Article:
Edinburgh University article on transphobia sparks protest by women's rights group
ForWomenScot posted: "We are deeply troubled to see this from @EdinburghUni. Female lecturers are routinely harassed & put in fear on campus for arguing for legal rights. However, the university have chosen to publish a deeply political piece, misrepresenting women's concerns."
Susan Smith, a spokeswoman for the group, said the article, which appears on the Equality, Diversity and Inclusion section of the university's website, was "hugely biased" and much of it was "a low-grade attempt at a smear campaign".
Part of the article says: "Some people use the phrase ‘reasonable concerns’ as a way to limit the rights of and marginalise trans and non-binary people.
"This is most common in the arguments about the use of female toilets and changing areas by trans women. While concerns for women’s safety are valid, there is no evidence that trans women pose any more danger than other women.
"This type of ‘reasonable concern’ is used frequently by trans-hostile groups, such as ultra-right wing campaigners and certain feminists. Another ‘reasonable concern’ is alarm at the increase in gender identity services for children, despite evidence that early support for individuals reduces psychological problems and suicide in later life.
"There is considerable misinformation about what happens in gender identity clinics, deliberately circulated to create fear and moral panic. These tactics mirror those used by campaigners against same-sex marriage who cited concerns about how the reform would pose a threat to families."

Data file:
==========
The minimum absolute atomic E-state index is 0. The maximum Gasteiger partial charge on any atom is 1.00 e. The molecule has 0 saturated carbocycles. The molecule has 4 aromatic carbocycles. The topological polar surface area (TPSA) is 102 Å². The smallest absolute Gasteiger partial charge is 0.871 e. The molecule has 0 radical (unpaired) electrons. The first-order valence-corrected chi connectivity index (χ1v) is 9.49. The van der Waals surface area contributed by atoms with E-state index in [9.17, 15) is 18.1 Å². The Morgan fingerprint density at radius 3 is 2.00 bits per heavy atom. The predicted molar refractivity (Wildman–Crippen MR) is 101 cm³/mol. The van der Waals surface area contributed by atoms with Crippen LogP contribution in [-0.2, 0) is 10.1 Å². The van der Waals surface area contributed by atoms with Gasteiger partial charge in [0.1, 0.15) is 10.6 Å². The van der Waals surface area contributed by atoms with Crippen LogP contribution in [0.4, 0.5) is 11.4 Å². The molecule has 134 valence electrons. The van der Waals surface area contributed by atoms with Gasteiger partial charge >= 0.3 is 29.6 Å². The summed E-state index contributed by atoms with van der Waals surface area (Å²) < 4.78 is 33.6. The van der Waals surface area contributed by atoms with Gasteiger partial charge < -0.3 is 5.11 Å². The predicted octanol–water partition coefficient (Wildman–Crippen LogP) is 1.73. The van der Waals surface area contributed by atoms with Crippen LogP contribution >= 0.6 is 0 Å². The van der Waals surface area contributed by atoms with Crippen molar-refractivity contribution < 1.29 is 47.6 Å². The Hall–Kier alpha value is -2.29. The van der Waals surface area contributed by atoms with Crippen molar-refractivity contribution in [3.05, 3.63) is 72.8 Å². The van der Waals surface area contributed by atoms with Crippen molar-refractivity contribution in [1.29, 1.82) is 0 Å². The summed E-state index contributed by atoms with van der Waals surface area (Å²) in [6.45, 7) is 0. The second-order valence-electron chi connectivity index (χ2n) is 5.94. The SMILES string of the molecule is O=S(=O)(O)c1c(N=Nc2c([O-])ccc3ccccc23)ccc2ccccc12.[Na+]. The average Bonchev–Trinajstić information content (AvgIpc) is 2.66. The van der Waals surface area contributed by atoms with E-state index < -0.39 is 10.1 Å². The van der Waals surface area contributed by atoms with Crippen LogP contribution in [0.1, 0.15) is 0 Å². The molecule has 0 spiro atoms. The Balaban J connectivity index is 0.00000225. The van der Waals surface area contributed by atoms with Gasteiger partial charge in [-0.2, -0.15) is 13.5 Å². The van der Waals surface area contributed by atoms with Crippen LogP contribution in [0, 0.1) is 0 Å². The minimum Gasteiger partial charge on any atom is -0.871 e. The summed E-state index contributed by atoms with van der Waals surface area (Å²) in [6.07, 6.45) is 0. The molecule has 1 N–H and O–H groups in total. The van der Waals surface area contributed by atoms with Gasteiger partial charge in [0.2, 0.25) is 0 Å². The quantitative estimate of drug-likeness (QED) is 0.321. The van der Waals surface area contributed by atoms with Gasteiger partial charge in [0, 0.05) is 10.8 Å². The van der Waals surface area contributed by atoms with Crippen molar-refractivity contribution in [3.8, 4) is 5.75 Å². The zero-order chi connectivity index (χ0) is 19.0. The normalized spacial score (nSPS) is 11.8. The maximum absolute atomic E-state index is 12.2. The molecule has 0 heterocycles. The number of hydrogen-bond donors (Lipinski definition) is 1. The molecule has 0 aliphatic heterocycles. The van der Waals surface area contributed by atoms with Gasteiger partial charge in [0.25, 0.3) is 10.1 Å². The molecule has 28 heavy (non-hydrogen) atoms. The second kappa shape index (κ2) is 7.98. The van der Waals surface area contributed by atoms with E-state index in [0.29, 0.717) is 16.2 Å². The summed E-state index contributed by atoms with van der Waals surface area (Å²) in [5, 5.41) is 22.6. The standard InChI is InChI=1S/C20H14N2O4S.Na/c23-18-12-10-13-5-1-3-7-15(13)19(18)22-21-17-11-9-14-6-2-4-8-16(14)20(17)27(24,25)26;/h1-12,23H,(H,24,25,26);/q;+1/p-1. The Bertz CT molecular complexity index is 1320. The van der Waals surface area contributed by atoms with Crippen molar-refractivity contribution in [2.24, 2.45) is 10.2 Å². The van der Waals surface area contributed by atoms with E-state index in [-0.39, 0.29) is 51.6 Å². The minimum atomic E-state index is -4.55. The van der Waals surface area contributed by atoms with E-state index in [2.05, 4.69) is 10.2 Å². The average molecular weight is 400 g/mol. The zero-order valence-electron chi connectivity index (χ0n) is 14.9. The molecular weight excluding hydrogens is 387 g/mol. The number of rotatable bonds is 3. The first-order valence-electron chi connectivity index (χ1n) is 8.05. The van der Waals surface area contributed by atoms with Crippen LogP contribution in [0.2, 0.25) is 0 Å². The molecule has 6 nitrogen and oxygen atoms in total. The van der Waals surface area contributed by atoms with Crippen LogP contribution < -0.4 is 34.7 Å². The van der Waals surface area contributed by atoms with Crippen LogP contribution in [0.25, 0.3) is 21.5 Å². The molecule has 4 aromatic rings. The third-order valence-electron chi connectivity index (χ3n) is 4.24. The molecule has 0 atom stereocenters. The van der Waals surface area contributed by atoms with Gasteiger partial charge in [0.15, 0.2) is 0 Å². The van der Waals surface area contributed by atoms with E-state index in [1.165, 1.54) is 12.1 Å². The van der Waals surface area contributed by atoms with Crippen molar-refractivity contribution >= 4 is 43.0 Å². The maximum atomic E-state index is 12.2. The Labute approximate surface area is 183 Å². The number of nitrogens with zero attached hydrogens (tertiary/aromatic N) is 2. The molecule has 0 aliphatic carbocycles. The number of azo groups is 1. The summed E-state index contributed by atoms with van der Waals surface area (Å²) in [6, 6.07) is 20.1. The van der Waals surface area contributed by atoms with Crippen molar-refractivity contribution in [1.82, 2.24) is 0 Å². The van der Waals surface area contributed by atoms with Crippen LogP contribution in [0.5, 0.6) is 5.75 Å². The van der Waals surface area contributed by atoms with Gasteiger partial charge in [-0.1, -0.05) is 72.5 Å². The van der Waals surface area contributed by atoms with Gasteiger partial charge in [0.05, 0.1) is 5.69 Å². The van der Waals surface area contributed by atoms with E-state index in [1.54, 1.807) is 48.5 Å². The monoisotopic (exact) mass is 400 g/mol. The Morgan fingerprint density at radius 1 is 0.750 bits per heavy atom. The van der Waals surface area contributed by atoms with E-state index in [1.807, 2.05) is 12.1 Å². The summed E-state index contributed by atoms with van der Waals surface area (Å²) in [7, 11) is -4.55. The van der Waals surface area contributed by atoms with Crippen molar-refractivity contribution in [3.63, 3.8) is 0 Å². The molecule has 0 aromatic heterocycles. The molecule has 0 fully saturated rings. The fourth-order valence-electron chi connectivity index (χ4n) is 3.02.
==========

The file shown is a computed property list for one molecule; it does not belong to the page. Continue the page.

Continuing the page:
Ms Smith said: "One of the silliest things is this idea that safety and privacy for women are not compromised if you allow people to self-ID into women's spaces. That's clearly a nonsense and it shouldn't even be a point of contention.
“And this idea by saying that women are smearing an entire category of people is also ridiculous because obviously we sex-segregate spaces and we're not saying every single man is a potential attacker, but there is unfortunately a higher chance.
"So to say that concerns about safety evaporate the minute someone decides they self-ID is a nonsense.
"The whole of this article is saying that any concern, any conversation, any discussion of women's rights, is in effect bigotry."
A university spokesman said: “The University of Edinburgh is a safe place for difficult conversations. We are committed to defending freedom of speech and expression, as long as it is carried out within the law and in a respectful manner.
“The web-page in question was designed as a resource to support students, inform discussion, and help promote a respectful, diverse and inclusive community.
“Given the size of our community, it is inevitable that the ideas of different members will often and, quite naturally, conflict. We encourage members of our community to use their judgement and openly contest ideas that they oppose, and feel protected in doing so.”
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